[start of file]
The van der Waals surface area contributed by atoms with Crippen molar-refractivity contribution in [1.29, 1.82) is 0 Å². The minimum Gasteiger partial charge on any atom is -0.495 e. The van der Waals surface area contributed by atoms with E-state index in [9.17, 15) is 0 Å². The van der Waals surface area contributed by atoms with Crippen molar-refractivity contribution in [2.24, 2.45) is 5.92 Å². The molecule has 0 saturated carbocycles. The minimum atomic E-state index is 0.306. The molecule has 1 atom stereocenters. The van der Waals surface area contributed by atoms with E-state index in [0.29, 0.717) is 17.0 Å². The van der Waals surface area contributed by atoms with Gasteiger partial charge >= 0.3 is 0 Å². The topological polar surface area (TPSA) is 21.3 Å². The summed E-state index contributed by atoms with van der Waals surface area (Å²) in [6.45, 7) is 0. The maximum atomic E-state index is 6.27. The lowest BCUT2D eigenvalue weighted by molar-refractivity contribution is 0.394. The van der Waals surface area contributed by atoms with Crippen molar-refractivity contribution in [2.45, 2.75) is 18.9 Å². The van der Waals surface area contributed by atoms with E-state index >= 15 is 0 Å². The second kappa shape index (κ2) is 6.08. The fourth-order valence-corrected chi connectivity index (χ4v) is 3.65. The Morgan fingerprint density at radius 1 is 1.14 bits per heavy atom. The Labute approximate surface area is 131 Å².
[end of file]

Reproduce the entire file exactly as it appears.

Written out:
The van der Waals surface area contributed by atoms with Crippen molar-refractivity contribution in [1.29, 1.82) is 0 Å². The minimum Gasteiger partial charge on any atom is -0.495 e. The van der Waals surface area contributed by atoms with E-state index in [9.17, 15) is 0 Å². The van der Waals surface area contributed by atoms with Crippen molar-refractivity contribution in [2.24, 2.45) is 5.92 Å². The molecule has 0 saturated carbocycles. The minimum atomic E-state index is 0.306. The molecule has 1 atom stereocenters. The van der Waals surface area contributed by atoms with E-state index in [0.29, 0.717) is 17.0 Å². The van der Waals surface area contributed by atoms with Gasteiger partial charge >= 0.3 is 0 Å². The topological polar surface area (TPSA) is 21.3 Å². The summed E-state index contributed by atoms with van der Waals surface area (Å²) in [6.45, 7) is 0. The maximum atomic E-state index is 6.27. The lowest BCUT2D eigenvalue weighted by molar-refractivity contribution is 0.394. The van der Waals surface area contributed by atoms with Crippen molar-refractivity contribution in [2.45, 2.75) is 18.9 Å². The van der Waals surface area contributed by atoms with E-state index >= 15 is 0 Å². The second kappa shape index (κ2) is 6.08. The fourth-order valence-corrected chi connectivity index (χ4v) is 3.65. The Morgan fingerprint density at radius 1 is 1.14 bits per heavy atom. The Labute approximate surface area is 131 Å².